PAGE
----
If the collision occurred at the north end of the bridge, as this record shows as a probability, there is no liability on the part of appellant, for two reasons: If the collision occurred at the north end, this means that the northbound truck first arrived at the bridge and therefore had the right of way across it. And again, the testimony is overwhelming, in fact is substantially undisputed, that the dual track of the northbound truck from the center of the bridge to the north edge thereof plainly showed that the wheels of the northbound truck ran parallel with the east banister of the bridge and not more than eighteen inches from said east banister, and after leaving the bridge turned slightly to the right or east, so that the northbound truck was not at any time, from the center of the bridge northward, over on the other or west half of the highway.
It is with great reluctance, as we have often said, that we will reverse a verdict of a jury on the facts. At the same time the obligatory duty of the courts in that respect is as expressed in two recent opinions by Judge ETHRIDGE, as follows: "We are conscious of the fact that the verdict of a jury is to be given great weight, and is the best means, when fair, of settling disputed questions of fact. Nevertheless, throughout the entire history of jury trials, the courts have exercised a supervisory power over them, and have granted new trials whenever convinced, from the evidence, that the jury has been partial or prejudiced, or has not responded to reason upon the evidence produced. The duty of the court in supervising trials by jury is such a vital part thereof that no court may refuse to exercise such power whenever fully convinced of its duty so to do." Beard v. Williams, 172 Miss. 880, 161 So. 750, 751. "Where the evidence on one side is cogent and strong by unimpeached and disinterested witnesses, and that on the other side weak and improbable or by interested witnesses, or witnesses whose credibility has been impeached, or who have failed to respond to the evidence, the judge would be authorized in setting aside a verdict; but he must find, from a full consideration of all the evidence, that the verdict is clearly contrary, not to the mere weight of the evidence, but to the overwhelming weight of the evidence. It must be such a verdict as would cause an enlightened conscience to shrink at the result. . . . A verdict should only be set aside where it is manifest, from the evidence and surroundings, that it is not a fair and true verdict." Shelton v. Underwood (Miss.), 163 So. 828, 830.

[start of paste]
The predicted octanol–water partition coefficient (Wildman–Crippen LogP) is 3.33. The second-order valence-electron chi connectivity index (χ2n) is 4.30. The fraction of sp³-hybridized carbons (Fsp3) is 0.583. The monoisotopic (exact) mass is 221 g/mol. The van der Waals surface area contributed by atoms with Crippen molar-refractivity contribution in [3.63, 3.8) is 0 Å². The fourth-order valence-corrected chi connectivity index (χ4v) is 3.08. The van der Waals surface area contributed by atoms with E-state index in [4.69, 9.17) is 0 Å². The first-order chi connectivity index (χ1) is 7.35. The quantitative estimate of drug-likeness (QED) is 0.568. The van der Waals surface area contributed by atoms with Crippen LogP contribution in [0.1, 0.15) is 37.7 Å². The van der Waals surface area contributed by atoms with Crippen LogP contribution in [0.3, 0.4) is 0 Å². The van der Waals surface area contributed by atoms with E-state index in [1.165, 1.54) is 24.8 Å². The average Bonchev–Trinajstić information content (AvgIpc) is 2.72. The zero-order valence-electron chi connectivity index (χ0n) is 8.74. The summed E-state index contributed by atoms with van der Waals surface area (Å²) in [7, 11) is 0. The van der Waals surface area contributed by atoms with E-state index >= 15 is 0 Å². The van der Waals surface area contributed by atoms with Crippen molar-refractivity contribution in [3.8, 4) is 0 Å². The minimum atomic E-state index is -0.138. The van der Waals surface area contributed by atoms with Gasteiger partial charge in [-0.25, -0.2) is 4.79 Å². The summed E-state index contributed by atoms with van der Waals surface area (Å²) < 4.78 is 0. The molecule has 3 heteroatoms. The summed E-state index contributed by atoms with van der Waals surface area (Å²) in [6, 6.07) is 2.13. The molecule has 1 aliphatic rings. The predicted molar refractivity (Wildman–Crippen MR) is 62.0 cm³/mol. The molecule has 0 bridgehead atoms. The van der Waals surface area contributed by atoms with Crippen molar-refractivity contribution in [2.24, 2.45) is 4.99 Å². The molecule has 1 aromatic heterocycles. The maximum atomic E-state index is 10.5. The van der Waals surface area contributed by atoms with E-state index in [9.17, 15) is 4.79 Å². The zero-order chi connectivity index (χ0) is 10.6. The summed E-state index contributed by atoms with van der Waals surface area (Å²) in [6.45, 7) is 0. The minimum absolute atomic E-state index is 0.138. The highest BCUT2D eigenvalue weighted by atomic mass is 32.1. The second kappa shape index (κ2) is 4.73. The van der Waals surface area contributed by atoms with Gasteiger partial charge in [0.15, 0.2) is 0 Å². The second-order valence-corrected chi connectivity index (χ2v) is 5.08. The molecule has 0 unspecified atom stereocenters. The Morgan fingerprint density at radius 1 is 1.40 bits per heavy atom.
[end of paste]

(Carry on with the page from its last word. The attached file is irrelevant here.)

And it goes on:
The verdict, as we have pointed out, does not respond to reason upon the overwhelming evidence produced; it is manifest from the evidence and surroundings that it is not a fair and true verdict.
Reversed and remanded.